The cost is impossible to guess, especially since this would not be a “first wave” project given the need for a 1 GWe nuclear power plant. It might be be built out of local resources for all we know rather than being shipped in pieces from Earth.

  • Alex Tolley May 29, 2020, 14:58

    Some thoughts:

    1. This idea was effectively what I was suggesting in te fictional interludes in my post on Europa: https://www.centauri-dreams.org/2019/05/10/europas-oxygen-and-aerobic-life/

    2. It appears Zubrin might be finally backing off from his insistence that the radiation level on the surface of Mars has low risk. He is now saying it is “sub-optimal”. I hope his more fervent followers at the Mars Society take note.

    3. The structural strength of the ice “roof” could be enhanced by refreezing a layer of pulp to make pycrete. This was suggested as a means to harden the hull of the “Spacecoach” concept by my colleague Brian McConnell and myself. The only downside is the reduced illumination for crop growth. However artificial light will be needed for the human residents, so why not also use it for the terrestrial plants/crops?

    4. Once the air bubble is created under the ice cover from electrolyzed/photosynthesis, wouldn’t it be better to add an insulating layer between the ice surface and the liquid and the air bubble? This might be made of almost anything available and need not be structural.
    The habitat then becomes less like living in an ice cabin or igloo, and more like a conventional habitat. Ray Bradbury suggested that the colonists would want “sun domes” in his fictional very wet and steamy Venus in his short story “The Long Rain”. A personal anecdote. Having lived in Bermuda, it was a monthly treat to stay for a week in Manhattan and enjoy dry bed linen. But perhaps I would never have made a good Mars colonist if I had to live in cold, but likely highly humid, ice cavern.

    5. I am not clear why open bottom domes are better than closed domes. The water temperature is unsuited for travel without a vehicle for most people. Rather than having an exposed pool of icy water cooling the space above it, why not just make it an insulated chamber which allows a vehicle to dock with it instead. Everyone stays dry and warm. If the ice becomes the main structural element of the roof, only the insulated skin of the “floor” on the lake water need be manufactured. Unlike a pressure dome, it needn’t be structural, over even fully waterproof. It could be largely made of floating rafts (inflated materials) linked together as a fray floor or even supporting a floor. The floating rafts could be made of metals, concrete, hollowed rocks or ice, or organic polymers – whatever resources are most economic and available.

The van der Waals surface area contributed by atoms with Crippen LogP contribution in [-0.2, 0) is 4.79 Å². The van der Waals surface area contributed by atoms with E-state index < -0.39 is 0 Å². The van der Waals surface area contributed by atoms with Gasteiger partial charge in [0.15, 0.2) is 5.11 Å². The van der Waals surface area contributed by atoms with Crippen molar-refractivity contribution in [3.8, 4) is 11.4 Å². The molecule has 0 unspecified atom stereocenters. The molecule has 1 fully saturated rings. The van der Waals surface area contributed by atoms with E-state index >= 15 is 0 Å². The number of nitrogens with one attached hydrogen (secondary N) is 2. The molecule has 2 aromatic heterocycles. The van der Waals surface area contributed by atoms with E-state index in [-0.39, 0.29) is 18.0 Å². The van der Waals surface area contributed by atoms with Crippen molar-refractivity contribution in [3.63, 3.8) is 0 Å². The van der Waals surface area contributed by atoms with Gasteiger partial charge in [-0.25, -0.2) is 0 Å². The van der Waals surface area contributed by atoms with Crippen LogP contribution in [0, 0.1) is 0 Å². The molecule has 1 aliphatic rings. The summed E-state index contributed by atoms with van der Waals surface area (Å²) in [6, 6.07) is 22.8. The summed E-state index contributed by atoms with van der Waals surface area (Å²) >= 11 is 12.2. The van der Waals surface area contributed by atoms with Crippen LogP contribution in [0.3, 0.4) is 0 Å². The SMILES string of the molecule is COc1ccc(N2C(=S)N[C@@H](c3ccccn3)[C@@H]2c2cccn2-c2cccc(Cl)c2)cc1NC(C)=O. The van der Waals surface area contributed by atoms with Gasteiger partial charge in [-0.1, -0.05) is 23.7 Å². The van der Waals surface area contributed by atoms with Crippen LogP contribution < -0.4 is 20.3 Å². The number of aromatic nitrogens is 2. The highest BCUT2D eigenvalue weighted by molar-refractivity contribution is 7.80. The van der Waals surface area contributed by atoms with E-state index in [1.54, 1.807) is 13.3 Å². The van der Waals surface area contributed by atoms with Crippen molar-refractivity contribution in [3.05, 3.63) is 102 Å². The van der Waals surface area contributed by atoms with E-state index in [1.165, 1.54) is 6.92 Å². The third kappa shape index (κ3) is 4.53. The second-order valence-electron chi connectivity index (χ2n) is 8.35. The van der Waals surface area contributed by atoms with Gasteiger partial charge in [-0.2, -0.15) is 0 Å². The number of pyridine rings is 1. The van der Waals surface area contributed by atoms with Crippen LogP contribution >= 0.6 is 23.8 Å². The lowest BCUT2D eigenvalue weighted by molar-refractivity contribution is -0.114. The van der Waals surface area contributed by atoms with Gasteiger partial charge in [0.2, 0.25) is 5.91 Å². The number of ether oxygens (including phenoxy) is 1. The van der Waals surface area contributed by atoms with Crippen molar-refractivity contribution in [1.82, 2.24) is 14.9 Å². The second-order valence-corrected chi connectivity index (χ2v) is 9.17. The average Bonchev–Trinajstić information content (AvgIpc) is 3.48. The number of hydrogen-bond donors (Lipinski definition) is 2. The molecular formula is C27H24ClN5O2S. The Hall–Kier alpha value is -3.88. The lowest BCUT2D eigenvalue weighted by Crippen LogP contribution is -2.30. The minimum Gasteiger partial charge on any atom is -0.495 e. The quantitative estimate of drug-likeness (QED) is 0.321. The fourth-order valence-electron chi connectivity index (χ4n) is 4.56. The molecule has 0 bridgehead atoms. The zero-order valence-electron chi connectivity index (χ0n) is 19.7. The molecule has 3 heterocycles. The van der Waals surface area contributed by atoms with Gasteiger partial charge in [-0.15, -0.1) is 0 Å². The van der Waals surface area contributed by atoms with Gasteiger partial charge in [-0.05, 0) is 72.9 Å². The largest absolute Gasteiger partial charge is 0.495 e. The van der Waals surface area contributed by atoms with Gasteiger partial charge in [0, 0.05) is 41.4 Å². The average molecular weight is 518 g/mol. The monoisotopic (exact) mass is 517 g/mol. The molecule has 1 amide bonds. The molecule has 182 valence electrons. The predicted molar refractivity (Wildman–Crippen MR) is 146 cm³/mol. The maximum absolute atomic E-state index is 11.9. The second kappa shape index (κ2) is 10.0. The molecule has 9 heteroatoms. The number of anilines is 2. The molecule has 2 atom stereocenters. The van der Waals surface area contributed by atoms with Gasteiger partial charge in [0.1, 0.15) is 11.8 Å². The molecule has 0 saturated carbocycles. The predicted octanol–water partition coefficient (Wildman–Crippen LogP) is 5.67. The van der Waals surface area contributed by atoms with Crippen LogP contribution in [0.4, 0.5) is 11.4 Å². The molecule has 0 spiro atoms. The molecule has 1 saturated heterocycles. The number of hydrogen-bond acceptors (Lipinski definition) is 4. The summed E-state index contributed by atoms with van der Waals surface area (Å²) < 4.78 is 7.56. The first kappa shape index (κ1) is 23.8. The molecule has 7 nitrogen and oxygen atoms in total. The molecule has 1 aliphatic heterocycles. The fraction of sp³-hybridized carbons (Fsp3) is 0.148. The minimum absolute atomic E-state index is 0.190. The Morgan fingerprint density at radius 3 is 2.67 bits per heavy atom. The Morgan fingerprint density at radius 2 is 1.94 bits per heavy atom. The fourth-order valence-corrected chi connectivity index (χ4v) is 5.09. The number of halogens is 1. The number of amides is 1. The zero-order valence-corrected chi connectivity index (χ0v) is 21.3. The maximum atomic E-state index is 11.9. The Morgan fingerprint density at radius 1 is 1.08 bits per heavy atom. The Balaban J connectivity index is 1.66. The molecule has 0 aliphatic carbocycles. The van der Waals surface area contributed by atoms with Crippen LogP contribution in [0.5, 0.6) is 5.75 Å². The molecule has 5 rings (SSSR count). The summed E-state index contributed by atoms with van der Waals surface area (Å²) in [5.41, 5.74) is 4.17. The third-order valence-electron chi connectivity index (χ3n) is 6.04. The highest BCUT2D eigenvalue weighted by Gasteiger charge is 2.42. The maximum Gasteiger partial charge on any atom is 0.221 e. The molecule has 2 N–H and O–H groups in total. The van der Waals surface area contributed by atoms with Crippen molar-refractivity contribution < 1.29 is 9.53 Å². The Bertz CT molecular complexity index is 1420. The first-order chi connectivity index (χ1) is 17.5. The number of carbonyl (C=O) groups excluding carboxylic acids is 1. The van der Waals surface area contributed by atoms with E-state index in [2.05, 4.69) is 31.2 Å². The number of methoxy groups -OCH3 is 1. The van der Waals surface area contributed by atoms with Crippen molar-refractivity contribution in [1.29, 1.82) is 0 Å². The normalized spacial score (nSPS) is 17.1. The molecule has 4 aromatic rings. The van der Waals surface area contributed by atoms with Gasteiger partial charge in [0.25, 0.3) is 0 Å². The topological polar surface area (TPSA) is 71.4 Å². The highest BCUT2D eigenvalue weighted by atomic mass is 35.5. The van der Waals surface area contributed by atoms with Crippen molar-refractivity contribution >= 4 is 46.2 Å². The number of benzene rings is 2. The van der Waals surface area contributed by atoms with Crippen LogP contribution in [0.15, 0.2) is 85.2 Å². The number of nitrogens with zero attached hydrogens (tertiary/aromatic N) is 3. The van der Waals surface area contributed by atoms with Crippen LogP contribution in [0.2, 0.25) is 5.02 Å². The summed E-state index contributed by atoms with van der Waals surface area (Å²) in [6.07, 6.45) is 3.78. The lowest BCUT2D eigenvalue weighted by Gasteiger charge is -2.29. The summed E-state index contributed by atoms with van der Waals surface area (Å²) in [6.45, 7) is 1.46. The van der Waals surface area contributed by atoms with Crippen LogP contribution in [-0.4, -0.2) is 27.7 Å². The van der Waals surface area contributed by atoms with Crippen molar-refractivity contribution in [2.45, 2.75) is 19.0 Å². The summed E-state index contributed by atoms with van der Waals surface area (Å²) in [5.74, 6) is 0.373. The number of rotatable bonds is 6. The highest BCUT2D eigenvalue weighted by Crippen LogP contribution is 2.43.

6. Why even create a lake at all? Living and farming space could just be hollows melted out if the ice, with tunnels connecting each habitat. The meltwater would be immediately electrolyzed for O2 and the hydrogen stored or vented. The slow trickly of meltwater would be collected in a cistern and electrolyzed to keep the volume manageable. Some would always be retained for ECLSS and irrigation. Because ice is easier to bore through and can be used for the colonists, it might well make a better underground habitat than drilling underground or finding a lava tube and sealing it. Ice is perfect for remolding and resealing, maintaining pressure without leaks.

    • Antonio May 29, 2020, 17:49

      “2. It appears Zubrin might be finally backing off from his insistence that the radiation level on the surface of Mars has low risk. He is now saying it is “sub-optimal”. I hope his more fervent followers at the Mars Society take note.”

      Take note of what? Radiation levels on Mars haven’t changed. Radiation levels measured by Curiosity are roughly the same than those measured by Mars Odyssey, which where also similar to those computed by Viking scientists. Effects of radiation on the human body haven’t changed either. Do you think that Mars Society is some kind of cult or what? That people there will follow their messiah’s change of opinion even when the data don’t change at all?

      • Alex Tolley May 30, 2020, 11:55

        Have you read any of Zubrin’s books? Zubrin has made light of the risks of radiation on the surface of Mars. It has been claimed that humans live in more radiation bathed areas on Earth and are OK, so so should humans living on Mars. I think that when Zubrin uses teh term “sub-optimal” he is acknowledging that just maybe the risk of radiation damage causing cancers is perhaps worth avoiding by using shielding. As I have sparred with Mars Society folks over this, perhaps they will also change their minds about the risks.

        • Brett May 30, 2020, 13:53

          Zubrin is mostly dismissive of radiation concerns on Mars missions that return the crew in several years a la Mars Direct. I don’t recall him being dismissive of radiation issues for people living permanently on Mars.

        • Antonio May 30, 2020, 13:57

          Yes, I have read some of them.

          “Zubrin has made light of the risks of radiation on the surface of Mars. It has been claimed that humans live in more radiation bathed areas on Earth and are OK, so so should humans living on Mars. I think that when Zubrin uses teh term “sub-optimal” he is acknowledging that just maybe the risk of radiation damage causing cancers is perhaps worth avoiding by using shielding.”

          Nowhere in The Case for Mars or other books it’s written that radiation levels on Mars are comparable to Earth nor that shielding is not needed. Just the opposite. The needed amount of shielding is computed and clearly stated, both on Mars’ surface and during interplanetary travel.